Tuesday, March 27, 2012

Every man dies; not every man truly lives.

So, there I was, on my Harley, in uniform, mounting up for a ride to the Pentagon. Along comes a mother and her young son, and a couple other children. I presume they were walking to the school bus. They are talking about what the kids want to be when they grow up: doctors and lawyers, mostly. I don't know if the boy saw me at all, but he said he wanted to be a Soldier. Mom said, "Why would you want to do that? You'll just get killed."

Well! The comment felt like a slap. Not only am I here and very much alive, but I know too many brothers in arms who are no longer here and who do not deserve to be dismissed so lightly.

This conversation was certainly within my earshot, and possibly for my "benefit." I was offended, but despite my irritation at the woman's thoughtless, disrespectful, and untrue comment, I decided to let the moment pass peacefully. As the small band walked past, I was reminded of this scene in the movie Braveheart, in which actor Mel Gibson, portraying William Wallace, utters his famous line:

"Every man dies; not every man truly lives."



I saw no need to engage the woman and convince her of the error of her offensive comment in front of the school kids. Perhaps she's just protecting her baby, and I get that. And it's a poor recruiter who attracts the lad by picking a fight with his mom.

But look, I just cannot keep this to myself!

1. People certainly do not join the Army to get killed! They join because they are willing to risk their lives for something they believe in. That and a host of other reasons. In fact, ask 100 Soldiers why they joined and you'll get 101 reasons.

2. Furthermore, the Army does not recruit people to get them killed. The Army recruits people to fight and win our Nation's wars. This is not a risk-free undertaking. But our elected leaders do not send our  military into harm's way unless the benefit to our National security outweighs the risk to our time, talent, and treasure.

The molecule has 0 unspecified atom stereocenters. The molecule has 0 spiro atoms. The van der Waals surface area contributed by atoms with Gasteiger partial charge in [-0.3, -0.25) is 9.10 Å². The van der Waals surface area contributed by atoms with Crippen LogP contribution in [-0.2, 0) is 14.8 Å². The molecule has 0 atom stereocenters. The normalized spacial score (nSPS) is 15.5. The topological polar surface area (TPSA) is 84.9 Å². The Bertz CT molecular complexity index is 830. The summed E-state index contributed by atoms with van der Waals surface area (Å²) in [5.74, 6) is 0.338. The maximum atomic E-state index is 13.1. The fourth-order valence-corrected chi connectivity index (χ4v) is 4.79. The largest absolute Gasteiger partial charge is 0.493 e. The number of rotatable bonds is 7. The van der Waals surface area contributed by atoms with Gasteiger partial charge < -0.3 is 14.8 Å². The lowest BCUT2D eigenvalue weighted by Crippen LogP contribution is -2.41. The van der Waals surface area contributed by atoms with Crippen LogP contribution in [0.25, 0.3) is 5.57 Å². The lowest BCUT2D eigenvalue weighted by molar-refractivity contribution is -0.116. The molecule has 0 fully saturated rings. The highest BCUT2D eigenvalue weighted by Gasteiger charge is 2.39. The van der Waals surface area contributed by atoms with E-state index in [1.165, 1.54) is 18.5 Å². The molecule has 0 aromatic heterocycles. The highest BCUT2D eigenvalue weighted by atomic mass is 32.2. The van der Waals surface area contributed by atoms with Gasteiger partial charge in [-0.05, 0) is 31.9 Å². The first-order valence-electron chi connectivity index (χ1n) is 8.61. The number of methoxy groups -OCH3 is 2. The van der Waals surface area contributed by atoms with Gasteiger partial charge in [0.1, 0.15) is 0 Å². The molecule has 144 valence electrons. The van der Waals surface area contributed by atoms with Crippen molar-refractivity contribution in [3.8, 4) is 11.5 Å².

3. Finally, all people who do joint the Army do not get killed.

  • Yes, some who join do get killed and others seriously wounded, but becoming a casualty is hardly the inevitable consequence for every single Soldier. 
  • We've had an average of 100 K troops on the ground in Iraq and Afghanistan for 11 years. That's about 400 K individuals who have deployed over two times each on average. Of that number, 6 K died and another 34 K were injured, for a casualty rate of about 10%. 
  • So Mom could have said, "Why would you want to [join the Army]? You'll face a 10% chance of getting killed or injured." 
  • The fact is, even that more accurate statement would have offended me. 


What romantic vision inspired that young man to proclaim his desire to be a Soldier? And what cynical,  ungrateful, or frightened spirit caused his mom to squelch that thought--with me as the training aid? I feel that the real truth lies between the extremes of a child's youthful invincibility and an adult's protective defensiveness.

  • The real truth is that without justice, there will be no peace. 
  • The real truth is that to avoid being taken advantage of, one must have a strong defense. 
  • The real truth is that some things really are worth fighting for. 


Every human dies. However, living to merely avoid death another day is not really living at all. What is the purpose of a life if there is not even one thing worth fighting, dying, or possibly even killing for?

I pray for the end of all war, and the end to tyranny and injustice, and the beginning of lasting global harmony and peace. The hard reality of the human condition is this: the more people listen to, and talk like, the mother I overheard, the more people refuse to sacrifice for peace, the longer we will have to wait for it. Burying our heads in the sand is no way to bring about positive social change.

Peace is under the shade of swords.